User A chooses the date and time for a meeting with User B.  User A chooses User B as the recipient of the meeting request.
User A sends the meeting request to User B through the system.
Use Case 2 – Approve a Meeting Request User A receives a meeting request from User B and accepts the user request. A notification that User A has accepted the meeting is sent to User B.
Use Case 3 – Suggest a different meeting time User A receives a meeting request from User B and suggests a different time and/or date for the meeting. The response is sent to User B through the system.
Use Case 4 – View a User's schedule User A would like to schedule a meeting with User B. User A starts the system and opens up User B's schedule. User A can see when User B has already scheduled meetings and User A can then use that information to send User B a meeting request. Use A can also access their own schedule to view when User A has scheduled meetings.

From writing out the Use Cases with more description, it should become clear that Use Case 2 and Use Case 3 are very similar. In both Use Cases, User A responds to a meeting request and a response/notification is sent to User B. This might lead the designers of the system to combine these two Use Cases into one Use Case for "Respond to Request."

Iteration 3

In the next iteration, we're going to use a Use Case template. There are many different Use Case templates, which include different information [SOURCES]. A template can be created that is unique for the system being described, provided each Use Case uses the same template. The template we will use will include:

Use Case <Number>: Title
<Number>.1: <Summary/Goal>
<Number>.2: <Actors>
<Number>.3: <Preconditions>
<Number>.4: <Main Path>
<Number>.5: <Alternate Paths – including sub-flows [S] and error-flows [E]>

Writing Use Case 1 in this format yields:

Use Case 1: Request a meeting
1.1: Summary/Goal User A can choose the date and time for a meeting with User B [Main]. User A can choose User B as the recipient of the meeting request [Main], or multiple Users as the recipient [S.2]. User A sends the meeting request to User B through the system [Main]. Before User A sends the meeting request, User A can opt not to send the request and delete it [S.1]. If User B is no longer in the system, User A receives notification that the meeting request cannot be sent [E.1].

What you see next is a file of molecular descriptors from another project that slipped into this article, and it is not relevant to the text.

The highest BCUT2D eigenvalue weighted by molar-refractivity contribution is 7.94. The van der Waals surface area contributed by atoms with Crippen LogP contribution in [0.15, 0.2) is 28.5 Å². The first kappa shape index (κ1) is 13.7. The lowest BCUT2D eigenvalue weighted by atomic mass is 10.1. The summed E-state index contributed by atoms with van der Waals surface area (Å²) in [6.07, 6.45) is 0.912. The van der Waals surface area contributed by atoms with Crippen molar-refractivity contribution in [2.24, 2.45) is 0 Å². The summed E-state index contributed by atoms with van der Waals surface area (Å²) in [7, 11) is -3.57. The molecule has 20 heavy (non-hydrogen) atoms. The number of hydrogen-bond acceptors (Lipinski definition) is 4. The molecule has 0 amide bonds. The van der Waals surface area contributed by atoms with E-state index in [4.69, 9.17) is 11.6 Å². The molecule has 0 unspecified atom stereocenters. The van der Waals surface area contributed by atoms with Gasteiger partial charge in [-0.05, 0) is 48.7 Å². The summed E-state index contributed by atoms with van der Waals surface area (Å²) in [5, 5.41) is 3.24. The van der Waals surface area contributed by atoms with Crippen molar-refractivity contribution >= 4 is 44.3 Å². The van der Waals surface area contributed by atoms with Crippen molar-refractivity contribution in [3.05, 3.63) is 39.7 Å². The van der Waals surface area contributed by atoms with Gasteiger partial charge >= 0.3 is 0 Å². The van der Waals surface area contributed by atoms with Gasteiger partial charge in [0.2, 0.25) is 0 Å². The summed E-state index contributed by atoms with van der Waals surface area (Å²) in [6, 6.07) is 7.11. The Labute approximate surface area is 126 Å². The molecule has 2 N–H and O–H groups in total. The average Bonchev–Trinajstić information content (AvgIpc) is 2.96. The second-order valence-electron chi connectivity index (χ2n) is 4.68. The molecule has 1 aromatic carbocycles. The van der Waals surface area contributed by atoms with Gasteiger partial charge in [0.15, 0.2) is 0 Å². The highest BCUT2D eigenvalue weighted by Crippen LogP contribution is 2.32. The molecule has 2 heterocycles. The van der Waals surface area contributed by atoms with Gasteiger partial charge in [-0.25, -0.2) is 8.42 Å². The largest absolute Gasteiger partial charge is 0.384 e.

1.2: Actors Users
1.3: Preconditions - User A and User B are recorded as Users in the system - User A has logged into the system
1.4: Main Path 1) User A chooses a date for a meeting 2) User A chooses a time for a meeting 3) User A chooses User B as the recipient for the meeting request 4) User A submits the meeting request 5) User B receives the meeting request the next time User B logs into the system
1.5: Alternative Path S.1 User A creates a meeting request, but down not submit it. A meeting request is not sent to User B
S.2 User A creates a meeting request for more than one User. User A submits the meeting request and each User receives it the next time they log in
E.1 User B is no longer a User in the system. User A receives notification that the meeting request cannot be sent.


There are a few interesting things revealed about the system by re-writing the Use Case in this format. The most important is likely that Users will need to "log-in" to the system. This implies that there could be another Actor in the system, namely an Admin. This leads to these additional Use Cases:

Use Case # Description Actor
5 Log into the system User
6 Create a User in the system Admin

Each of these new Use Cases would then go through the iterations listed above until they are in the template form.

As you can see from the example, each iteration refines the Use Case and helps to clarify the requirements of the system.